“Ontario’s health trends are encouraging and we are ahead of what was forecasted when Ontario’s three-step plan was introduced. Positivity rates are the lowest they’ve been in nine months, vaccination rates are high and hospital ICU numbers are steadily falling. And yet, too many of our retailers will remain in lockdown on June 11 when Ontario moves into Stage 1. Jurisdictions across all of North America , as well as around the world, have shown that stores can reopen safely and responsibly.
“We strongly encourage the Ontario government to let all retailers reopen on June 11 at reduced capacities, including those within malls. Retailers have had no choice but to swiftly rewrite their plans throughout the past year and we are now asking the government to do the same.”
“It’s been a very long time here and certainly for restaurants with patios and retailers who have been shut down for a great length of time since April 8 provincewide, it is good news. And it’s good to see that we’re on the path of reopening,” he said.
“But on the flip side of it, it’s been immensely frustrating for all of the other businesses in particular hair salons, fitness studios, dance studios, gyms, who are not only still closed but remain closed for another three to six weeks depending on the sector while watching every other province, BC, Alberta, Saskatchewan, Quebec, get to reopen those sectors if not already over the next days as they head toward the second stage of their reopening.”
The CFIB is urging the Ontario government to:
- Add hair salons, barbers and other personal care services to the reopening list for this Friday;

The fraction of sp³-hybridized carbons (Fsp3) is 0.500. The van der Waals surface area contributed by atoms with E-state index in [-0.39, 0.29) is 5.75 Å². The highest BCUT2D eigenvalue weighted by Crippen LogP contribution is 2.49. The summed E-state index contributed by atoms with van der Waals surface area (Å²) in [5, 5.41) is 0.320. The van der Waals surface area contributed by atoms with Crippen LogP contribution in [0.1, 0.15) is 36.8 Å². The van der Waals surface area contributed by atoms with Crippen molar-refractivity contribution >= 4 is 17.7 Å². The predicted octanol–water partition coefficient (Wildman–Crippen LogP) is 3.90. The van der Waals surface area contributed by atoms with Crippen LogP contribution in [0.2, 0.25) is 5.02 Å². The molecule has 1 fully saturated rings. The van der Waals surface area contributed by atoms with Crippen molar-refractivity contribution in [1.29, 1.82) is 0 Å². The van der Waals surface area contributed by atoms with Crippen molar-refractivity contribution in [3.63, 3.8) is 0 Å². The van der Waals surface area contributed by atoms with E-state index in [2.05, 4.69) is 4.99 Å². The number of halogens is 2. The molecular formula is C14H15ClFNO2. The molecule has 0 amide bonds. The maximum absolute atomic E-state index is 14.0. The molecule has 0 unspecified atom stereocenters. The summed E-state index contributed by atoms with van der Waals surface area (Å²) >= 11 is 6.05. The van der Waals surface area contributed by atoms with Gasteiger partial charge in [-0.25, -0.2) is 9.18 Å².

- Add some capacity for gyms, fitness, and dance studios this weekend;
- Add limited capacity this Friday for indoor dining as is in place in most provinces;
- Immediately provide retailers in malls with no street-facing entrance with an option for in-person sales;
- Shorten the three-week interval between further rounds of reopening and bring in a new, faster plan that is more in line with other provinces;
- Immediately add a third round of Ontario Small Business Support Grant funding to help those facing ongoing restrictions as they reopen; and
- Resurrect the PPE grant at a greater amount to help businesses with the potentially high cost of safe reopening.
Mallough said only 35 per cent of Ontario businesses are fully staffed (last in the country) and only 27 per cent of businesses are at normal revenue levels.
“The province is very much lagging (other provinces) and it is very much noticed by the small business community. When the Ontario government is making decisions, it’s kind of looking at Ontario as a silo. I can tell you Ontario business owners are very much looking at the rest of the country and are going ‘you can get a haircut in Alberta today, you’re going to have to wait another three weeks minimum to get one in Ontario’. Looking at the conversations at the federal level, it’s possible the (US) border will be open again before you can get a haircut in Ontario, which is kind of ridiculous,” added Mallough.
Details of Ontario’s reopening on Friday can be found here.